By analyzing data collected from 3,104 fossilized teeth from four different maniraptoran families (small bird-like dinosaurs), researchers from the University of Toronto, the Royal Tyrrell Museum of Palaeontology, and the Royal Ontario Museum believe that early modern birds thrived following the Cretaceous extinction due to their toothless beaks, which were perfect for seed consumption while other food sources dwindled.
The study was recently published in Current Biology.
The fossilized teeth spanned 18 million years, right up until the end-Cretaceous extinction. Across the four maniraptoran families, the teeth maintained their differences, leading the researchers to hypothesize that the ecosystem was rich and stable prior to the catastrophic extinction event.
“There were bird-like dinosaurs with teeth up until the end of the Cretaceous, where they all died off very abruptly,” said study author Derek Larson, of the University of Toronto, in a statement. “Some groups of beaked birds may have been able to survive the extinction event because they were able to eat seeds.”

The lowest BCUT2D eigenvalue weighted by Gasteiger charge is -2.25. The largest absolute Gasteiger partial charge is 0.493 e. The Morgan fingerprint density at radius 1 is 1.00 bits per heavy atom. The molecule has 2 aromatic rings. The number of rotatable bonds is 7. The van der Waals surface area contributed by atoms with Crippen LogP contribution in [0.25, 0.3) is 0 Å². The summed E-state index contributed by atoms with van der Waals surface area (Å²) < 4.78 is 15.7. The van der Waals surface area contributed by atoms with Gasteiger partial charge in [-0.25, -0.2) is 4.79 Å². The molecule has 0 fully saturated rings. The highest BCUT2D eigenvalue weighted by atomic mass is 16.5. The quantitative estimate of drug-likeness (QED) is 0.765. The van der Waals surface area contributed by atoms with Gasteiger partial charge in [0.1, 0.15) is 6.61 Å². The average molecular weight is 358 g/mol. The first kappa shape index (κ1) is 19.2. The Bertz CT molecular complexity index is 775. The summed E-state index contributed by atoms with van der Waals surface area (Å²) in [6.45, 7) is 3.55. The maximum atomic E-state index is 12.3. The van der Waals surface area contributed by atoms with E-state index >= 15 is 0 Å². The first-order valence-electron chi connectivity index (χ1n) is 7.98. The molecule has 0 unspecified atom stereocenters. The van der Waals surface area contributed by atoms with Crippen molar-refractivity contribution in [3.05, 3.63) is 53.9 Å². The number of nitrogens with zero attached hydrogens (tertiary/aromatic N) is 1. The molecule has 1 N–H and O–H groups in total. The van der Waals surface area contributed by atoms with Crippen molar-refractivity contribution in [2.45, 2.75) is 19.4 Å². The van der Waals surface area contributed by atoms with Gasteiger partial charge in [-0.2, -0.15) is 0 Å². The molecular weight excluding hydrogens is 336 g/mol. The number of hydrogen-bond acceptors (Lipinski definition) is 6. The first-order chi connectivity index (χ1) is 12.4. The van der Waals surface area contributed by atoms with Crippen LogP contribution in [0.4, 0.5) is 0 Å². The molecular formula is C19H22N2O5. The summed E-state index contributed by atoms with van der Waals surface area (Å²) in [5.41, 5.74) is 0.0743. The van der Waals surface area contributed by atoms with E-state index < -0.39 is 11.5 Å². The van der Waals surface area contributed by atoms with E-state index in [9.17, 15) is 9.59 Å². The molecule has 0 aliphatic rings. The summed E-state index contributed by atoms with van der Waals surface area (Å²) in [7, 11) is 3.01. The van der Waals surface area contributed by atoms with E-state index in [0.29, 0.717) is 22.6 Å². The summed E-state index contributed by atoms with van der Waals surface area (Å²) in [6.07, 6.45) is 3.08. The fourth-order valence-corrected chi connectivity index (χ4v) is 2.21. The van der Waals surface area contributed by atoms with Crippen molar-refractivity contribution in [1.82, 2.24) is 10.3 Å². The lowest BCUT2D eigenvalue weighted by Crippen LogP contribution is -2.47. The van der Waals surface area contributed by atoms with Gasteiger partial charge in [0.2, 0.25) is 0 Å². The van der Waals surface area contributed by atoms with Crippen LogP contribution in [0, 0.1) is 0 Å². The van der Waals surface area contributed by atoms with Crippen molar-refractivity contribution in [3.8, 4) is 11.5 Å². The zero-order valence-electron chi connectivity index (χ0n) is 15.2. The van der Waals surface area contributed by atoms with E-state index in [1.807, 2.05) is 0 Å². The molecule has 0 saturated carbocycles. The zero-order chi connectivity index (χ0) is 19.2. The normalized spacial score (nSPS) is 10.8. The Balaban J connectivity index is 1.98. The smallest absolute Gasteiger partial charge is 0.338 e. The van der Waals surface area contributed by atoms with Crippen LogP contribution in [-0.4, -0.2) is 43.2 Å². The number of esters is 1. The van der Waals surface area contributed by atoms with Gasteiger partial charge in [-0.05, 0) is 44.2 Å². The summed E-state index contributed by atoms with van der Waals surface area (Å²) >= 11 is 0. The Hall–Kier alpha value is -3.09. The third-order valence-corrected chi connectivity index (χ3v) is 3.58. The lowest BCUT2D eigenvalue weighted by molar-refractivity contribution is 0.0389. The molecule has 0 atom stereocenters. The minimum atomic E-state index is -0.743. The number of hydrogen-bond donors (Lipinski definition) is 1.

According to the Smithsonian National Museum of Natural History, the extinction event, which many agree was helped along by an asteroid impact, was likely marked by global forest fires, and cold weather brought on by sun-blocking clouds and dust, which was followed by a period of hot climate due to a rise in carbon dioxide.
“In the fallout of the bolide impact that marks the end of the Cretaceous, terrestrial food webs that relied on photosynthesis would have collapsed,” the researchers wrote. “However seed banks derived from plants, including relatively abundant angiosperms could have been a common, nutrient-rich resource that would have persisted among the detritus.”
According to the researchers, a seed bank can remain viable for more than 50 years in modern temperate forests.
Toothed maniraptorans were likely dependent on food chains that thrived on living plant matter, and were unable to indulge in seed banks.
“Dietary specialization toward granivory in some lineages of crown group birds may have been one of the key factors in their survival through the end-Cretaceous mass extinction,” they wrote.
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